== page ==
Yarn, Yarn, and More Yarn

Yesterday I wrote about crochet books after reading a rant by Twinkie Chan that she published back in January on crocheters supporting their own craft. Something that was part of Twinkie Chan’s rant was “Crocheters don’t spend as much money on yarn.”. So, let’s talk about yarn.

Disclaimer: This is my own cynical opinion,

It was pointed out that it appears that crocheter’s normally use acrylic yarn because it’s cheap and crochet takes more yarn than knitting. I don’t know how much truth there is to this, but all stereotypes have a gleam of truth in them somewhere, even if it’s an outdated truth. Personally, I hate acrylic yarn. I won’t use it and no one can make me. I hate how it feels and I just can’t seem to work with it successfully. If I need to frog something my stitches never come out. The stuff is really the bane of my existence.

Personally I find it weird that people want to make blankets and scarves and whatever else out of the same material that is used to make fake nails, paint, and cover CDs. Every wonder how acrylic yarn is made and why it’s so scratchy? When I was in college I majored in biology and organic chemistry. One of my closest friends majored in metallurgy and inorganic chemistry. These kinds of nerdy science things occasionally come up just because of the stuff that is stored in our heads. It’s only natural that I would wonder how my nail polish and 90% of the yarn in Michael’s is made of the same thing. Let’s delve into this. There is going to be a lot of chemistry stuff here, fair warning.

Acrylic is made from the synthetic polymer polyacrylonitrile. Don’t worry if you can pronounce that. It’s made from carbon, hydrogen and nitrogen (petroleum) and is a weird thermoplastic in the sense that it doesn’t melt under normal conditions. It will degrade first. In the United States, in order for something to be called an acrylic fiber it must contain 85% acrylonitrile monomer. Acrylonitrile is a colorless volatile liquid that is used in both vinyl and non-latex medical gloves. It is also toxic at low doses and causes cancer in rats. Does this mean your yarn can make you sick? Probably not, but it does explain why a lot people get really dry cracked hands from using acrylic yarn for long periods. Acrylonitrile is also highly flammable. Now you know why acrylic yarn melts if you iron it. You should also know that when it melts or burns it releases  hydrogen cyanide. I am pretty sure everyone knows what cyanide is. There is a bit more to it than this, but the simple explanation is acrylic fibers are made by acrylonitrile being polymerized in a special salt bath where it coagulates and is then spun into fibers. A lot of times acrylic fibers are made flame retardant using organophosphates (the same stuff used in a lot of flea baths for your pets). The stuff sounds pretty horrible, doesn’t it? Did I mention it doesn’t biodegrade?

DuPont created the first acrylic fibers back in the 1940s but wasn’t widely used until the 1950’s when it was discovered it was warm and help up well. It was used in everything from boot linings to sweaters to rugs and furniture. I’m not going to go into the history of DuPont, but it is interesting that they started out making gun powder.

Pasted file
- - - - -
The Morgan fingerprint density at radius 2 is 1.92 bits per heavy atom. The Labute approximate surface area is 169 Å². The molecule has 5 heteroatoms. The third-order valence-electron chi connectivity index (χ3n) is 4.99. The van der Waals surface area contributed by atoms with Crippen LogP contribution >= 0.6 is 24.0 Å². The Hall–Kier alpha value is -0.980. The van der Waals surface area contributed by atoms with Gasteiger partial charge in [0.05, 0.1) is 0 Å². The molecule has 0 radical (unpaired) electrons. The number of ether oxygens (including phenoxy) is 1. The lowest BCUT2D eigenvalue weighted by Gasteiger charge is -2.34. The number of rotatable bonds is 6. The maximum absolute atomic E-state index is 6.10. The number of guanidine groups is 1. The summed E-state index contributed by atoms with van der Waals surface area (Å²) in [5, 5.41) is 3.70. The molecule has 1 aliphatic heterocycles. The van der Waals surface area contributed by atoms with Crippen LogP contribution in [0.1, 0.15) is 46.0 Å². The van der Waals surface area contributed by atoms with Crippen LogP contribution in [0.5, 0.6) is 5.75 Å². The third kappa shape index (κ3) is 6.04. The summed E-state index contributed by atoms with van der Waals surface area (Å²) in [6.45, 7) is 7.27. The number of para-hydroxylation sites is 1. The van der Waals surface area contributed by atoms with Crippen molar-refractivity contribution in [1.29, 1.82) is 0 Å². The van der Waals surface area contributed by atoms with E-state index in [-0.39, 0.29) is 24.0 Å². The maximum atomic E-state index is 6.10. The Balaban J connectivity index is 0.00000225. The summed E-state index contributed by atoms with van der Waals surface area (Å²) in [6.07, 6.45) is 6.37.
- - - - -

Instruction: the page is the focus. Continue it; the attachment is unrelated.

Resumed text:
Now that we know how it’s made, and that it’s only been in production for 60 to 70 years, why is it so popular? In short, it’s cheap, easy to clean, and indestructible. It’s also hypoallergenic. Archaeologists 8,000 years from now are going to be finding the remains of afghans made out of this stuff. Those same archaeologists are going to come across all the mummified chickens that homeschoolers make. I can only imagine the stories that they will come up with about our society.

I blamed the crochet industry for lack of decent crochet books, and I am going to blame the crafting industry for acrylic yarn. It’s what places like Michael’s and Joann’s have made readily available, probably because of the mass production. Synthetic things are quicker and more economically easier to make. You don’t have to wait for sheep or alpacas to be sheered or plants to be grown. Not everyone has a local yarn store that has the selections that you don’t find at chain stores, like the pretty hand dyed yarns. Yea, you can by them off the net, but there is shipping, especially if you are buying a lot of stuff. You save money by not paying shipping, and you may only have X amount you can spend, and you have to cut back what you buy where you can cover those shipping costs. We use what we can get a hold of.

This doesn’t change that knitters use more natural fibers than crocheters. The argument is that knitters make more wearables like sweaters while crocheters make more blankets and toys. When was the last time you gave any thought to what a stuffed animal was made out of? I am also going to point fingers out how how a lot of crochet projects are marketed as “one skein” projects. Acrylic yarn tends to have more on the skein than say cotton yarn. Someone sees “one skein” and they automatically realize that this is a project that can be made quickly. Maybe they don’t have hours to devote to making an afghan or become easily bored with large projects.

Everyone has their own favorite yarns to work with for whatever reason, but if people, especially those who sell yarn to those of us who use it, are going to complain that “crocheters don’t spend much money on yarn” they should look at how things are marketed toward us (we certainly aren’t encouraged to use natural fibers) and how the crochet industry refuses to change with the times (again, see yesterdays post).

Like & Follow
Follow by Email1

One thought on “Yarn, Yarn, and More Yarn

Leave a Reply

Enjoy this blog? Please spread the word :)

%d bloggers like this: